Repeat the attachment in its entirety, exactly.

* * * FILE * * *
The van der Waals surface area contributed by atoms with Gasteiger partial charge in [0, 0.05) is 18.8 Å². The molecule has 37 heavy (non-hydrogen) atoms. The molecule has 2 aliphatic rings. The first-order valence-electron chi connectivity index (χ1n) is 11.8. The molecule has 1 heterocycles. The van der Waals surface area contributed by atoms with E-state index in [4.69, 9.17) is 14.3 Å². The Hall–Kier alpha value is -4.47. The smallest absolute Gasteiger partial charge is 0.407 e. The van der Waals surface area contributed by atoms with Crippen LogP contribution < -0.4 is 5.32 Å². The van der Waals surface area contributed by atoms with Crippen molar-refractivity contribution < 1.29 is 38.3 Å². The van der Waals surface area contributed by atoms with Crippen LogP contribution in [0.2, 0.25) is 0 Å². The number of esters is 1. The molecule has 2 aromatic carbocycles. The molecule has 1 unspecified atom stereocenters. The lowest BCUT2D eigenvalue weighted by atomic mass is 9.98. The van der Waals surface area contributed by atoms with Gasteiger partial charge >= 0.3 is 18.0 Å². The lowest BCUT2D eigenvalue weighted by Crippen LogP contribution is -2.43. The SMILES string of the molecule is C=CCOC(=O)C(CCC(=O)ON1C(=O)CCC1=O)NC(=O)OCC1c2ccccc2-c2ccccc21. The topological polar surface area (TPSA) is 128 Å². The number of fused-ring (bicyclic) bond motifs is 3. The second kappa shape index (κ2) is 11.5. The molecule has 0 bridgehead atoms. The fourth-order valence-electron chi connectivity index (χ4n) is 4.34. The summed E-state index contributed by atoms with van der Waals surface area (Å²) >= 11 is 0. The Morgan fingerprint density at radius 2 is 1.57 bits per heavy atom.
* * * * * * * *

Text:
The van der Waals surface area contributed by atoms with Gasteiger partial charge in [0, 0.05) is 18.8 Å². The molecule has 37 heavy (non-hydrogen) atoms. The molecule has 2 aliphatic rings. The first-order valence-electron chi connectivity index (χ1n) is 11.8. The molecule has 1 heterocycles. The van der Waals surface area contributed by atoms with E-state index in [4.69, 9.17) is 14.3 Å². The Hall–Kier alpha value is -4.47. The smallest absolute Gasteiger partial charge is 0.407 e. The van der Waals surface area contributed by atoms with Crippen LogP contribution < -0.4 is 5.32 Å². The van der Waals surface area contributed by atoms with Crippen molar-refractivity contribution < 1.29 is 38.3 Å². The van der Waals surface area contributed by atoms with Crippen LogP contribution in [0.2, 0.25) is 0 Å². The number of esters is 1. The molecule has 2 aromatic carbocycles. The molecule has 1 unspecified atom stereocenters. The lowest BCUT2D eigenvalue weighted by atomic mass is 9.98. The van der Waals surface area contributed by atoms with Gasteiger partial charge >= 0.3 is 18.0 Å². The lowest BCUT2D eigenvalue weighted by Crippen LogP contribution is -2.43. The SMILES string of the molecule is C=CCOC(=O)C(CCC(=O)ON1C(=O)CCC1=O)NC(=O)OCC1c2ccccc2-c2ccccc21. The topological polar surface area (TPSA) is 128 Å². The number of fused-ring (bicyclic) bond motifs is 3. The second kappa shape index (κ2) is 11.5. The molecule has 0 bridgehead atoms. The fourth-order valence-electron chi connectivity index (χ4n) is 4.34. The summed E-state index contributed by atoms with van der Waals surface area (Å²) >= 11 is 0. The Morgan fingerprint density at radius 2 is 1.57 bits per heavy atom.